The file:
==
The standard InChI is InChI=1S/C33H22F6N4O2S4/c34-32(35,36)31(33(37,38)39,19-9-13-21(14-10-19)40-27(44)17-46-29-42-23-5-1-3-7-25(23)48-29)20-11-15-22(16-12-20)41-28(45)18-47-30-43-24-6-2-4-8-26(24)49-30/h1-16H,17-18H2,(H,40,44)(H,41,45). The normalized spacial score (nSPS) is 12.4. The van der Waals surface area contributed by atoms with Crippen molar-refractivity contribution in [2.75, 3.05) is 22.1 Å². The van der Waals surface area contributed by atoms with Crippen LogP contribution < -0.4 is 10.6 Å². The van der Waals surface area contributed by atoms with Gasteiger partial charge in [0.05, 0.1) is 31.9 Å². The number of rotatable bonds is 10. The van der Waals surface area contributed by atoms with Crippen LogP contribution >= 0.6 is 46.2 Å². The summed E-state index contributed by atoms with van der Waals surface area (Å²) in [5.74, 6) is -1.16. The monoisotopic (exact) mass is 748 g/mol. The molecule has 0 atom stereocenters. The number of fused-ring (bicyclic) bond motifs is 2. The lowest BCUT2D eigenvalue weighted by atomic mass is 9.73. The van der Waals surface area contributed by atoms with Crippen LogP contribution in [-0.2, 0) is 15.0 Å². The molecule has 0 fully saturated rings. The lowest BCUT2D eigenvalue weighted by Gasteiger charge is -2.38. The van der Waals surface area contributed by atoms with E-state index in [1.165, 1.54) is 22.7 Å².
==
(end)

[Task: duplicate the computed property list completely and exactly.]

The standard InChI is InChI=1S/C33H22F6N4O2S4/c34-32(35,36)31(33(37,38)39,19-9-13-21(14-10-19)40-27(44)17-46-29-42-23-5-1-3-7-25(23)48-29)20-11-15-22(16-12-20)41-28(45)18-47-30-43-24-6-2-4-8-26(24)49-30/h1-16H,17-18H2,(H,40,44)(H,41,45). The normalized spacial score (nSPS) is 12.4. The van der Waals surface area contributed by atoms with Crippen molar-refractivity contribution in [2.75, 3.05) is 22.1 Å². The van der Waals surface area contributed by atoms with Crippen LogP contribution < -0.4 is 10.6 Å². The van der Waals surface area contributed by atoms with Gasteiger partial charge in [0.05, 0.1) is 31.9 Å². The number of rotatable bonds is 10. The van der Waals surface area contributed by atoms with Crippen LogP contribution >= 0.6 is 46.2 Å². The summed E-state index contributed by atoms with van der Waals surface area (Å²) in [5.74, 6) is -1.16. The monoisotopic (exact) mass is 748 g/mol. The molecule has 0 atom stereocenters. The number of fused-ring (bicyclic) bond motifs is 2. The lowest BCUT2D eigenvalue weighted by atomic mass is 9.73. The van der Waals surface area contributed by atoms with Crippen LogP contribution in [-0.2, 0) is 15.0 Å². The molecule has 0 fully saturated rings. The lowest BCUT2D eigenvalue weighted by Gasteiger charge is -2.38. The van der Waals surface area contributed by atoms with E-state index in [1.165, 1.54) is 22.7 Å².